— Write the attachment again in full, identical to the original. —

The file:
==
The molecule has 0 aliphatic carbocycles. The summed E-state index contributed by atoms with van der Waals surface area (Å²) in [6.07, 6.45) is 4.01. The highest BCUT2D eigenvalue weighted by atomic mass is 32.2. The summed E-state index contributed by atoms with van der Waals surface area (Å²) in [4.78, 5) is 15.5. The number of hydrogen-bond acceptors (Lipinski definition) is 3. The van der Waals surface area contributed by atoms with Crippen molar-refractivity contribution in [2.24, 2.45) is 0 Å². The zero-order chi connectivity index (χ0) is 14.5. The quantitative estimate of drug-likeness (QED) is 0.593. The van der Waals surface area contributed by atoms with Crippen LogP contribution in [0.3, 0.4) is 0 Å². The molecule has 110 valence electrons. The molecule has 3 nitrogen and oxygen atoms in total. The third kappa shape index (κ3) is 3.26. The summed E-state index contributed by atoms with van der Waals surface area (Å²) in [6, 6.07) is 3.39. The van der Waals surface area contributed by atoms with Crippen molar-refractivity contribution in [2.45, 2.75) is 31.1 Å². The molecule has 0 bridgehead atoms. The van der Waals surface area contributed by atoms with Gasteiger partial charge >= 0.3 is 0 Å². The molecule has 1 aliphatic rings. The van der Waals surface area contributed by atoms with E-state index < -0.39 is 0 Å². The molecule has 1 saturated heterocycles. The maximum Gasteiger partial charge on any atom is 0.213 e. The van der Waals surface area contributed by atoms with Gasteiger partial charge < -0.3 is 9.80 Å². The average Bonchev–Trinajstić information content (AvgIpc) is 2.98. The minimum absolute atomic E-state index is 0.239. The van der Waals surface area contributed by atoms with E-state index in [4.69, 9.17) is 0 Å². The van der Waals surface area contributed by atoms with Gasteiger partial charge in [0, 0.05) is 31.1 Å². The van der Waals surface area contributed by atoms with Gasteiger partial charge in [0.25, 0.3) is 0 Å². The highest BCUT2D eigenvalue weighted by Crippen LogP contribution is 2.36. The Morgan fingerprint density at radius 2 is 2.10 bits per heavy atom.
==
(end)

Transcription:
The molecule has 0 aliphatic carbocycles. The summed E-state index contributed by atoms with van der Waals surface area (Å²) in [6.07, 6.45) is 4.01. The highest BCUT2D eigenvalue weighted by atomic mass is 32.2. The summed E-state index contributed by atoms with van der Waals surface area (Å²) in [4.78, 5) is 15.5. The number of hydrogen-bond acceptors (Lipinski definition) is 3. The van der Waals surface area contributed by atoms with Crippen molar-refractivity contribution in [2.24, 2.45) is 0 Å². The zero-order chi connectivity index (χ0) is 14.5. The quantitative estimate of drug-likeness (QED) is 0.593. The van der Waals surface area contributed by atoms with Crippen LogP contribution in [0.3, 0.4) is 0 Å². The molecule has 110 valence electrons. The molecule has 3 nitrogen and oxygen atoms in total. The third kappa shape index (κ3) is 3.26. The summed E-state index contributed by atoms with van der Waals surface area (Å²) in [6, 6.07) is 3.39. The van der Waals surface area contributed by atoms with Crippen molar-refractivity contribution in [2.45, 2.75) is 31.1 Å². The molecule has 0 bridgehead atoms. The van der Waals surface area contributed by atoms with Gasteiger partial charge >= 0.3 is 0 Å². The molecule has 1 aliphatic rings. The van der Waals surface area contributed by atoms with E-state index < -0.39 is 0 Å². The molecule has 1 saturated heterocycles. The maximum Gasteiger partial charge on any atom is 0.213 e. The van der Waals surface area contributed by atoms with Gasteiger partial charge < -0.3 is 9.80 Å². The average Bonchev–Trinajstić information content (AvgIpc) is 2.98. The minimum absolute atomic E-state index is 0.239. The van der Waals surface area contributed by atoms with E-state index in [4.69, 9.17) is 0 Å². The van der Waals surface area contributed by atoms with Gasteiger partial charge in [0, 0.05) is 31.1 Å². The van der Waals surface area contributed by atoms with Gasteiger partial charge in [0.25, 0.3) is 0 Å². The highest BCUT2D eigenvalue weighted by Crippen LogP contribution is 2.36. The Morgan fingerprint density at radius 2 is 2.10 bits per heavy atom.